A former senior American official also confirmed the detentions to NYTimes
DESPARDES — Saudi Crown Prince Mohammed bin Salman has detained a brother of the king, a former crown prince and a cousin, royals who may have been seen as threats to his rule, says a report in The New York Times.
Co-authored by Ben Hubbard — its Middle East Correspondent, the report comes as Hubbard’s book “MBS” hit the bookshelf.
The Crown Prince has reportedly detained three members of the royal family, says the report.
The detentions were the latest demonstration of the crown prince’s willingness to take extraordinary measures to quash any perceived rival, it said.
“The detentions come at a time when fears about the impact of the coronavirus have slashed the price of oil, the main source of the kingdom’s revenue, and the crown prince’s celebrated plans to diversify the Saudi economy have fallen behind his promises”.
The detentions were not announced by the Saudi government, and it remains unclear what prompted them. An official at the Saudi Embassy in Washington declined to comment.
They were disclosed Friday by a member of the royal family and a person close to the clan. Both spoke on condition of anonymity because of the danger of speaking out publicly about the crown prince.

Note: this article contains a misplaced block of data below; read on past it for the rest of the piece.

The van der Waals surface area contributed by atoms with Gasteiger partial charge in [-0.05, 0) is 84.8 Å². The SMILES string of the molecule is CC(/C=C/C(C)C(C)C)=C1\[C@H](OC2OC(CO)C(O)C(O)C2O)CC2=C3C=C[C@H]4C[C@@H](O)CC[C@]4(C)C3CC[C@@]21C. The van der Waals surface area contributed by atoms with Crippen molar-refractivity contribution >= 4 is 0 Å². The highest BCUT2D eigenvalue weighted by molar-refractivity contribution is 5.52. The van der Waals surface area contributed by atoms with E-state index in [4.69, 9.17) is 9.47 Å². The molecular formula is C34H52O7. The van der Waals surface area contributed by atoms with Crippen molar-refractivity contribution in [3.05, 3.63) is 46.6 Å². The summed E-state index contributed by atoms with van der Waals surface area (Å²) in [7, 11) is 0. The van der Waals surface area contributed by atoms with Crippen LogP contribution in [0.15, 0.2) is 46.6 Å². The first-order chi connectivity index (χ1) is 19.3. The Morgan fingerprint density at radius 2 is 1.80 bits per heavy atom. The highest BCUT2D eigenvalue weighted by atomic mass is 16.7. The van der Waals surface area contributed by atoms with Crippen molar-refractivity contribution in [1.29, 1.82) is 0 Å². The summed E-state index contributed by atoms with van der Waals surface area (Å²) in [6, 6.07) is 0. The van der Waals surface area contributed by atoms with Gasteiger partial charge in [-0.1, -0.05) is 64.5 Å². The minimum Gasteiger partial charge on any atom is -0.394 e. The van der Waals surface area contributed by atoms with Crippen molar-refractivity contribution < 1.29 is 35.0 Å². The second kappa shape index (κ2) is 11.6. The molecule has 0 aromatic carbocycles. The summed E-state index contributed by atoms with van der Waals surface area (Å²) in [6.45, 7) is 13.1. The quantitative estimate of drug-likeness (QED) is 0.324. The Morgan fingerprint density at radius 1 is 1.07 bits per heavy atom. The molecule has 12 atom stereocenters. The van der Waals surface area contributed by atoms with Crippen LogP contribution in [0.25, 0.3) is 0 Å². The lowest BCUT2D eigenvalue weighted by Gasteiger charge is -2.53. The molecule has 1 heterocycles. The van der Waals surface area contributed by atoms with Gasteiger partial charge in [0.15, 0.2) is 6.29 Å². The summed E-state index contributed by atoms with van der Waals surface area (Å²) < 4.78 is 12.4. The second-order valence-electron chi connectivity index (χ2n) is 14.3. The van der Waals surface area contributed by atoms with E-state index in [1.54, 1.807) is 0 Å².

A former senior American official also confirmed the detentions.
The most senior royal detained was Prince Ahmed bin Abdulaziz, the younger brother of King Salman, who for a time had been the great hope of family members and other critics who wished to block Crown Prince Mohammed, 34, from taking the throne.
The former crown prince who was arrested, Mohammed bin Nayef, is also a former interior minister and longtime American favorite. He had developed close ties to American intelligence agencies during years of work together while he was interior minister. He was ousted from both of those roles by the current crown prince in 2017 and he has effectively been under house arrest since then.
His younger brother, Prince Nawaf bin Nayef, was also detained.
According to the report, these detentions comprise a fresh episode of Saudi palace intrigue.
The 35-year-old crown prince, known as MBS, has been the country’s de facto ruler since 2017, when his father ousted Mohammed bin Nayef, the former crown prince, in MBS’s favor.
MBS has won international praise for efforts to modernize the kingdom, such as abolishing rules that forbade women from driving and the Vision 2030.
But he has been ruthless in his pursuit of dominance within the royal family, the NY Post reported.